A friend forwarded me this map today, from the website http://hummingbirds.net/ Judging by all of the records on this map, there are plenty of contributors providing their hummingbird sightings, and the map purports to show the phenology, or timing, of hummingbird migration as the birds move north in their seasonal occupation of eastern North America.
But WAIT! I know it’s been an exceptionally warm spring, and some flora and fauna are well advanced beyond what would be the case in a “normal” year, but WOW! The map shows hummingbirds as far north as central New York, Michigan, and Wisconsin! Numerous records are sprinkled throughout the Upper Midwest, including Ohio. The map invites incredulity.
I have not heard of a single credible Ruby-throated Hummingbird report from Ohio as yet, and I try to keep my ear to the wall. The first Ruby-throats appear in the Buckeye State in the third week of April (exceptionally early records from around April 10), but they don’t become widespread and frequent until early May. That timing holds true for other states at this latitude, and it takes a bit longer for the birds to reach more northerly haunts.
While I have issues with the map above, I do want to say that the hummingbirds.net site is quite well done and does feature lots of good hummingbird information. I suspect that the records that comprise the hummingbird migration map are accepted from contributors at face value and plotted with no attempt to verify the record. I don’t want to come off as some sort of hummingbird scrooge, but extraordinary claims that contradict what it is known about the biology of a well-studied species should have solid evidence as backing.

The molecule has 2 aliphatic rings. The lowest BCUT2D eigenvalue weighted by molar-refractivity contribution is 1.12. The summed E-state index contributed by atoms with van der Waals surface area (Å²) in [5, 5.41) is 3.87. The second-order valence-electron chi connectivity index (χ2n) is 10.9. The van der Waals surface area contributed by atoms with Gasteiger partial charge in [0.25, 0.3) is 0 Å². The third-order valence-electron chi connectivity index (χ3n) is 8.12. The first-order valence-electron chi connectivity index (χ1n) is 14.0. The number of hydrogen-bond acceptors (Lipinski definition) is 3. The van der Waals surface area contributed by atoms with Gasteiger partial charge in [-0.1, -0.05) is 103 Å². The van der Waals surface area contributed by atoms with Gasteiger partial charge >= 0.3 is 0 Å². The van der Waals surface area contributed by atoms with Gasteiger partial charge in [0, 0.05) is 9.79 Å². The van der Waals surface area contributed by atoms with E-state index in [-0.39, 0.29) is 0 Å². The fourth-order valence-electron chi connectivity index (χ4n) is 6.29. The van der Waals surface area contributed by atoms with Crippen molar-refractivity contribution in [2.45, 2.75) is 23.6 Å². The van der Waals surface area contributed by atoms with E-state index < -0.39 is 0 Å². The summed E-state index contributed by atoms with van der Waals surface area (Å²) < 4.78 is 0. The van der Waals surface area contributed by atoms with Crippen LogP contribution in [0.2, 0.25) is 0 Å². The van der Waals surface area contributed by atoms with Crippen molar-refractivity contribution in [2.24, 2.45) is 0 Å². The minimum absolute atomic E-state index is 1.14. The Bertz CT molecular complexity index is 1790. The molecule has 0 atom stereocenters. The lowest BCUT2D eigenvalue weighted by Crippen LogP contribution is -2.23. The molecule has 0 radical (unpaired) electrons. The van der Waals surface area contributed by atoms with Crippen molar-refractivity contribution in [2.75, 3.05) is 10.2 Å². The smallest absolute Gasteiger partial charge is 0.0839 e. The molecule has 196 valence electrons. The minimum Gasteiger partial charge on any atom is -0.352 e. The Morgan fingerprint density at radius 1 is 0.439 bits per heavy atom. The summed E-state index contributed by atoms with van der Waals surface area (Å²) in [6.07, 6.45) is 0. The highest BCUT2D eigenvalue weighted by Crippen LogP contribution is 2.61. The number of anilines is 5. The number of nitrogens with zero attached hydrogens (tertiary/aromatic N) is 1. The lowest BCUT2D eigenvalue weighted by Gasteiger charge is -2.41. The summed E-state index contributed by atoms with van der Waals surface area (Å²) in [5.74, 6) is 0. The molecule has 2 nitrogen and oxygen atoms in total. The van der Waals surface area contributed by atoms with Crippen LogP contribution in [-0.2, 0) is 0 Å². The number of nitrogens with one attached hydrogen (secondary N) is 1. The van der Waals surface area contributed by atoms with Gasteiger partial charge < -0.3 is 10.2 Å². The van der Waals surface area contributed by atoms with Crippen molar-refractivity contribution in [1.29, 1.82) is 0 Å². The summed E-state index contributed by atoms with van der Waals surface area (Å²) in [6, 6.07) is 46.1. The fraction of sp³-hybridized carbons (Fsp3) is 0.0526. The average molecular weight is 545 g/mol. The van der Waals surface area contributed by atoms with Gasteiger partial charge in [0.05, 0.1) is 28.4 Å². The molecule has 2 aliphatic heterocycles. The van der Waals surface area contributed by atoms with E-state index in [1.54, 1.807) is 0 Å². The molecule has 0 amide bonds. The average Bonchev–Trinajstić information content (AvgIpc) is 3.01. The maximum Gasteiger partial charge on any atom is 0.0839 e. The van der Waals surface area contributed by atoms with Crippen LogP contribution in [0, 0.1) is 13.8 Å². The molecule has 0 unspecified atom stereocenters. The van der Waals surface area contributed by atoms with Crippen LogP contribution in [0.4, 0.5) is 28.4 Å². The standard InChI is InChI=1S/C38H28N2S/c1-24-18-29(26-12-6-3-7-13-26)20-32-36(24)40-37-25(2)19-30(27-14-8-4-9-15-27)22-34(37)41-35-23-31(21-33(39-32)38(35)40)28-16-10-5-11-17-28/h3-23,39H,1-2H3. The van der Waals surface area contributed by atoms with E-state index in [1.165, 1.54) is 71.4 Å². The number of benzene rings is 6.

This map is courtesy of eBird, and reflects Ruby-throated Hummingbird data that has been submitted as of today. The darker the purple, the greater the number of individuals that were reported. The eBird map shows just about what we would expect to see at this time – Ruby-throated Hummingbirds just beginning their spring infiltration of the United States, with nearly all reports from the Gulf States or lower Atlantic Coastal Plain region. Most Ruby-throated Hummingbirds winter in southern Mexico and Central America, and make the 500+ mile open water crossing of the Gulf of Mexico on their northward journey.
So why the huge disparity between the eBird map and the hummingbirds.net map (keeping in mind that eBird probably has far more contributors)? Well, Project eBird is quite diligent about reviewing data before publishing it. The project employs a small army of expert birders who vet unusual sightings – such as a mid-March hummingbird in the Upper Midwest – and if details are insufficient, the sighting does not appear in the literature. In short, eBird data is well reviewed and scientifically credible.
Documentation of the arrival of Ruby-throated Hummingbirds in spring in North America, and their subsequent progression northward, has been well described over a long period of time. The hummingbirds.net map has them arriving in many places a month or more ahead of schedule. Fact, or fiction? And if the data is fiction, what could account for such a spate of misidentifications?
Birds are not normally confused with insects, but in the case of certain big sphinx moths, it happens quite frequently. This is a white-lined sphinx, Hyles lineata, which appears astonishingly hummingbirdlike. Some refer to the so-called hummingbird moths as “hummingbird mimics”, but their resemblance may actually be an example of convergent evolution.
An amazing photo of a snowberry clearwing, Hemaris diffinis. The sphinx moths in the genus Hemaris resemble hummingbirds to an incredible degree. Many a person has been fooled by these day-flying moths, and upon seeing one, some might swear that a hummer just shot by.